Icelanders have one of the best designed and funded pension systems in the world. Their per capita assets are estimated to be the equal of the Norwegians' petroleum fund. At year-end 2009, pension funds' net assets were equivalent to 119% of GDP. Iceland, the Netherlands and Switzerland are in a class by themselves in this regard, with pension funds' net assets of 120-130% of GDP. In Greece, by comparison, the figure is 0%. Major difficulties await many other nations who do not have fully funded pension systems and in addition have to deal with changing demographics.
Travel services and airline operations
The travel industry is the sector which has expanded most rapidly in recent decades. It brings in enormous net foreign currency earnings (gross earnings are similar to that of power-intensive industry while net earnings are considerably higher) in operations spread widely throughout society. The Eyjafjallajökull eruptions reminded us of the importance of the travel industry. With a successful joint marketing campaign, the dire prospects early this summer were reversed and many people now regard Iceland's tourism potential to be greater than ever before. Airline operations have long been a relatively large factor in the Icelandic economy. It is gratifying to see that all the Icelandic airline companies are now expanding their operations. Barring additional shocks, this author suspects that 2011 will prove to be a record year in airline operations and the travel industry.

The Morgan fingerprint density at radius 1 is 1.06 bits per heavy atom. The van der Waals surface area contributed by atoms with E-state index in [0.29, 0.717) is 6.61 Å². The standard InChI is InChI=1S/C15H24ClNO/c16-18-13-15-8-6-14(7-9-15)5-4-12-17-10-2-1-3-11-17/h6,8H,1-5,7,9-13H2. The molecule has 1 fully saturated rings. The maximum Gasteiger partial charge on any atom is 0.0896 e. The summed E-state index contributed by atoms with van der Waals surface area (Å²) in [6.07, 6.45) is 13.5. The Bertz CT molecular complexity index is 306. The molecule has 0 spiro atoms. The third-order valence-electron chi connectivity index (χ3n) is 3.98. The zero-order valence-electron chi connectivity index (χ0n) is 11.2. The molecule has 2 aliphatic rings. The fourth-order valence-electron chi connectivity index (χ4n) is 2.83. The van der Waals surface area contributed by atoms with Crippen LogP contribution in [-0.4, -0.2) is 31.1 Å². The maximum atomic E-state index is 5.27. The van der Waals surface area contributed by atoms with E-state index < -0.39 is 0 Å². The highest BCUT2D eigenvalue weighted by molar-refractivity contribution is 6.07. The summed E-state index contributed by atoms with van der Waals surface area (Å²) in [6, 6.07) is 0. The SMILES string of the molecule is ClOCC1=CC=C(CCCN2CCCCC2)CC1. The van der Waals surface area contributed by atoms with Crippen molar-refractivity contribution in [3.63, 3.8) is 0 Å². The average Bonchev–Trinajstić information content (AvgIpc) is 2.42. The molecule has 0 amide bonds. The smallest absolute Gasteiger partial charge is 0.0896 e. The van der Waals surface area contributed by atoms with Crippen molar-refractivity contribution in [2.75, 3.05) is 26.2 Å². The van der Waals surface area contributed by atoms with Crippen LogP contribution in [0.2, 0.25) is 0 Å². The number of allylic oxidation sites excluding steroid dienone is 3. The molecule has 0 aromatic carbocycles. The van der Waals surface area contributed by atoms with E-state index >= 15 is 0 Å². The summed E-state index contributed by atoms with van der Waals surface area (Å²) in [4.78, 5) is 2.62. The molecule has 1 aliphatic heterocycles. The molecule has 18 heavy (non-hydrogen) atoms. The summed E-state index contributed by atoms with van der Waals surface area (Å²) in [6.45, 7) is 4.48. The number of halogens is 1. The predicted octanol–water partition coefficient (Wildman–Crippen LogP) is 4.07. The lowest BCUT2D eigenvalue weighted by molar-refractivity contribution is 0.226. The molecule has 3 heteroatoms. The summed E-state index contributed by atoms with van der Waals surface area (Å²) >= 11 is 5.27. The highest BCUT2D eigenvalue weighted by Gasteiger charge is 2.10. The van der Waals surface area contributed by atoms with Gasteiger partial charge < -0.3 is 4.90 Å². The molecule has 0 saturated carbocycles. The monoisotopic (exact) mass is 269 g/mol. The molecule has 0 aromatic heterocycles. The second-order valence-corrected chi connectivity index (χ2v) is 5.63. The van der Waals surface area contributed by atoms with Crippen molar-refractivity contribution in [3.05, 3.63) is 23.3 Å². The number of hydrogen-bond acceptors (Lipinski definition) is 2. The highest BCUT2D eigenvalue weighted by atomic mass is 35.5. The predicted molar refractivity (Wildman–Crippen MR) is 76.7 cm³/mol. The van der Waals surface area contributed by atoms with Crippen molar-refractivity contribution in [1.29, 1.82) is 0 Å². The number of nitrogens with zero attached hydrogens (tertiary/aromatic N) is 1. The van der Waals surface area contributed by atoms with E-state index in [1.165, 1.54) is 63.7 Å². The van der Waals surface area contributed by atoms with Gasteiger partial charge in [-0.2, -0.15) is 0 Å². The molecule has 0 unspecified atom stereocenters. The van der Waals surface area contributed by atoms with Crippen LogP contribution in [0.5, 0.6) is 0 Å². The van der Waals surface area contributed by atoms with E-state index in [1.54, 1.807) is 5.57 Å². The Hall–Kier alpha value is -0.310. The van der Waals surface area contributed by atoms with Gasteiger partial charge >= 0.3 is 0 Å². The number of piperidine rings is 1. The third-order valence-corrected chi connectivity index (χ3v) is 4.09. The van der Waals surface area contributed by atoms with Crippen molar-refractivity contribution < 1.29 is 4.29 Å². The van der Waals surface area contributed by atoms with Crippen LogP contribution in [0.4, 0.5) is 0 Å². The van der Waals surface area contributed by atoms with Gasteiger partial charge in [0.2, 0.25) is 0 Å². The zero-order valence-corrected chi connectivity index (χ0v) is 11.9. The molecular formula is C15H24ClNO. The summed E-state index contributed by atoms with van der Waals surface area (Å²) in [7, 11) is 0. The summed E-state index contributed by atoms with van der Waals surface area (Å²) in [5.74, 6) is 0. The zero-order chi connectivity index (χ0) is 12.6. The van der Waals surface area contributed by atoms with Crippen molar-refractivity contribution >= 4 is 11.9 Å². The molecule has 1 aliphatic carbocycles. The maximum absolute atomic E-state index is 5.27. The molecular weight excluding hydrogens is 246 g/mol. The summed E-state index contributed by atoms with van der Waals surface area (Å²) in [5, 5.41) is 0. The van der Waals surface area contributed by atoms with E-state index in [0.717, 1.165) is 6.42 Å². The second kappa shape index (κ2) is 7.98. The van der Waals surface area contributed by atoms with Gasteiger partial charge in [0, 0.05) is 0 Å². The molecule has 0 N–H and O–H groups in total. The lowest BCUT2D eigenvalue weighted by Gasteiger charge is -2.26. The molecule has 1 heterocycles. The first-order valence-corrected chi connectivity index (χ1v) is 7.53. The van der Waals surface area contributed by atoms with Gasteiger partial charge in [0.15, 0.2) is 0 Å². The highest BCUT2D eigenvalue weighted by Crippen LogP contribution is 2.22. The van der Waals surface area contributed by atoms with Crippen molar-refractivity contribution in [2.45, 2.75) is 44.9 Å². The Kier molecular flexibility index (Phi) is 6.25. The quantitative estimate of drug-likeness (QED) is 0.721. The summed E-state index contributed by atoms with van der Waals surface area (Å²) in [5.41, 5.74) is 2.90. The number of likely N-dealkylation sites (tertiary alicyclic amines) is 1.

A clear educational strategy for the future
Iceland has a strong educational system based on social solidarity. The nation's high educational level and universal access to good basic education provides a strong foundation upon which to build and reshape society. We are in the front ranks in research and instruction in geology and geothermal energy, fisheries and additional disciplines. The Icelandic software industry has drawn attention to itself in many areas of the world and Icelandic know-how and initiative are advancing, as are technology and knowledge sectors.
The government is determined to provide strong support for the educational system and a new, clear educational strategy has been mapped out, increasing the emphasis on critical thinking, democracy, equality, sustainability and creative effort. I will let this suffice for the moment, although plenty more possibilities and opportunities could be mentioned. It is not a coincidence, however, that I conclude with education, because this is where the foundation is laid.
A land of opportunities with a bright future
But what sort of society do we in fact want to build from the economic ruins, for ourselves and future generations? What values do we want to build on when we re-shape the social structure? What should our self-image look like? One thing is clear. None of us wants to see events of the sort that occurred in the autumn of 2008 repeat themselves. If anyone misses the spirit of 2007, this author at least is not among them. Let's leave the greedification, the excesses and the arrogant conceptions of ourselves and our imagined superiority behind on the rubbish tip of history. What we want is a human, honest and moderate welfare society, open and democratic, based on power-sharing and in harmony with nature and other peoples. That is the direction to head for as we rise from the ruins!
Steingrímur J. Sigfússon
The author is Minister of Finance in Iceland.